Scientists have long maintained that the skin, which makes up roughly 15 percent of a person’s body mass, is the largest organ in the human body. However, now researchers from New York University's School of Medicine appear to have stumbled upon what they believe may be an even larger organ. Called the interstitium, it is not solid like the heart or liver, but a network of fluid-filled spaces that is present throughout the body to protect the rest of our organs.
Kids News - Science Articles
The Earth Day Network may have an unexpected ally in its quest to solve the global plastic pollution crisis: bacteria. More specifically, an enzyme produced by the Ideonella sakaiensis microbes. Dubbed PETase, it can expertly break down PET (polyethylene terephthalate), one of the most common types of plastic, within days, instead of the over 450 years it takes the synthetic material to decompose naturally.
Over the years, Germany’s Festo has engineered some incredibly cool and functional bio-inspired robots, including ones that mimic ants, butterflies, flying jellyfish, and seagulls. On March 27, the electrical automation company added to the impressive list with two new creations — a realistic flying fox bat and a somersaulting robotic spider.
Teacher Resource & Giveaway
Uncover the Flashback Four series from New York Times bestselling author Dan Gutman. Flashback Four blends fascinating history with madcap adventure, following four kids who must travel back in time to snap rare photos of real historic events! From Abraham Lincoln’s Gettysburg Address to the sinking of the Titanic to the eruption of Mount Vesuvius in Pompeii, the Flashback Four series makes history fun! Enter to win a FREE copy for your class.
Every year from March to October, Christian Moullec, aka “Birdman,” takes to the skies aboard his two-seater adapted light aircraft, derived from hang-gliders. However, the 58-year-old Frenchman’s daily 30-minute flight is not just to enjoy the spectacular views, but to guide flocks of lesser white-fronted geese through safe migration paths which the birds can teach future generations.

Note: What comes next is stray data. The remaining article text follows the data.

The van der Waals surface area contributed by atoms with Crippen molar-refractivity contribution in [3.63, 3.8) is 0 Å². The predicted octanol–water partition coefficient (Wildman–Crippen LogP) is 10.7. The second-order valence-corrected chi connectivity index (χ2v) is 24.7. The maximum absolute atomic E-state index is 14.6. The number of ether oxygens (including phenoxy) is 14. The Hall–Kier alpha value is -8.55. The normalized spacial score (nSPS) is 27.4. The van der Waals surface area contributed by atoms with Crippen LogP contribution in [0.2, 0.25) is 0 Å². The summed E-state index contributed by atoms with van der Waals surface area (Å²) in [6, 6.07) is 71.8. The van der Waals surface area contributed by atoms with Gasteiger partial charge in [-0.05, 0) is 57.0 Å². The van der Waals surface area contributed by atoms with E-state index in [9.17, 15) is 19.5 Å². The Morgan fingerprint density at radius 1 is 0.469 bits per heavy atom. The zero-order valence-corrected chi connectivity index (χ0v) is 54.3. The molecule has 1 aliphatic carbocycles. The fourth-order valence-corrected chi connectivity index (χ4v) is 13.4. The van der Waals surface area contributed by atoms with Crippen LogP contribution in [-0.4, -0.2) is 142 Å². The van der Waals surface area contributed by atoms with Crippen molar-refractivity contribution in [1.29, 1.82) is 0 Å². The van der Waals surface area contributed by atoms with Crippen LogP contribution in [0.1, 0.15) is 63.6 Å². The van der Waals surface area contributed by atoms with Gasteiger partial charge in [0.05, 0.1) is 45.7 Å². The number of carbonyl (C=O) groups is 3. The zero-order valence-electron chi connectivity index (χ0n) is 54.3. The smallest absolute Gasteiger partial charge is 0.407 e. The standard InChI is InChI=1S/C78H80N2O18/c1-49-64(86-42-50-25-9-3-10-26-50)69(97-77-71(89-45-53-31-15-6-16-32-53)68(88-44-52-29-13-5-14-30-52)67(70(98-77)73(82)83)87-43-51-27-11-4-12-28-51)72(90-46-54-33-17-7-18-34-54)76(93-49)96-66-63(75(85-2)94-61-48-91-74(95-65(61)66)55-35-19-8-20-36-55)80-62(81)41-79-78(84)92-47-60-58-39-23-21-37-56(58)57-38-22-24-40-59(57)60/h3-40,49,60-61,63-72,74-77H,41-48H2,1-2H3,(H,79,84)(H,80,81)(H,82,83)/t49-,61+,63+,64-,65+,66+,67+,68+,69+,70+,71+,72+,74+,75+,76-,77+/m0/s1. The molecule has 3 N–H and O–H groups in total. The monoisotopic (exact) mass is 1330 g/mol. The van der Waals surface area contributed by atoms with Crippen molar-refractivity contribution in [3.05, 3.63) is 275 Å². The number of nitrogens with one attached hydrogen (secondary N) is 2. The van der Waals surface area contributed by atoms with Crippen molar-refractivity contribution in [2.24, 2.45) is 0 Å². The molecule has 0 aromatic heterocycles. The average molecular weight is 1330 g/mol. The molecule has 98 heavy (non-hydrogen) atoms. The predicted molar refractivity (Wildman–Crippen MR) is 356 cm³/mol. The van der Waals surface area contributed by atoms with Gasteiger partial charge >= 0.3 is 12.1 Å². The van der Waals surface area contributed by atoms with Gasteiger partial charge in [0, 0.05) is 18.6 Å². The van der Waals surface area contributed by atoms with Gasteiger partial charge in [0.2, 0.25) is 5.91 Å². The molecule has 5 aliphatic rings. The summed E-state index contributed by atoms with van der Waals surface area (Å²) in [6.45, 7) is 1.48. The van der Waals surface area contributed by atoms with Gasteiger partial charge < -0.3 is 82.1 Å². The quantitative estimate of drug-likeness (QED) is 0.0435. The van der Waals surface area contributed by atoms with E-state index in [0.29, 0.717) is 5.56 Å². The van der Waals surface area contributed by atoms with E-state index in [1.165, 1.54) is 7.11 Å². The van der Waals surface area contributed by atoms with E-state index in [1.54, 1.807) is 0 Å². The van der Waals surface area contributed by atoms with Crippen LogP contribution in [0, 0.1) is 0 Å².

Looking for a true out-of-this-world vacation? Then you are in luck. On Thursday, April 5, Texas-based start-up Orion Span announced they were taking reservations for Aurora Station, the world’s first luxury hotel in space, which is expected to launch in 2021 and begin welcoming visitors by 2022.
With memories of Hurricanes Harvey, Irma, and Maria, which ravaged Texas, Florida, and Puerto Rico in 2017, still fresh in their minds, residents of the US Atlantic and Gulf Coast are bracing for yet another busy hurricane season. Researchers at Colorado State University predict a slightly above-average 2018 season with 14 tropical storms, at least three of which are expected to be major hurricanes, Category 3 or higher! Though having the advance warning is helpful, it would be even better if we could find a way to stop the deadly storms from forming altogether. Now, Norwegian researchers may have found the answer in — of all places — air bubbles.
Experts estimate that by the year 2050, the world’s population will swell from the current 7.3 billion to over 9.5 billion, with just nine countries accounting for half the growth. If accurate, conventional farming methods, which revolve around growing one or two crops annually, will be unable to sustain the increase in food demand. Now, some Australian scientists may have found a way to cost-effectively accelerate crop yields with a technique called speed breeding, inspired by NASA’s experiments to grow wheat in space.
Experts predict myopia, or nearsightedness, will reach epidemic proportions by the end of the decade, with over a third of the world’s population requiring glasses or contact lenses. However, if a team of Israeli ophthalmologists from Jerusalem’s Shaare Zedek Medical Center has their way, the crisis may be averted with special “nanodrops” created to correct refractive errors responsible for nearsightedness (myopia), farsightedness (hyperopia), or blurred vision (astigmatism).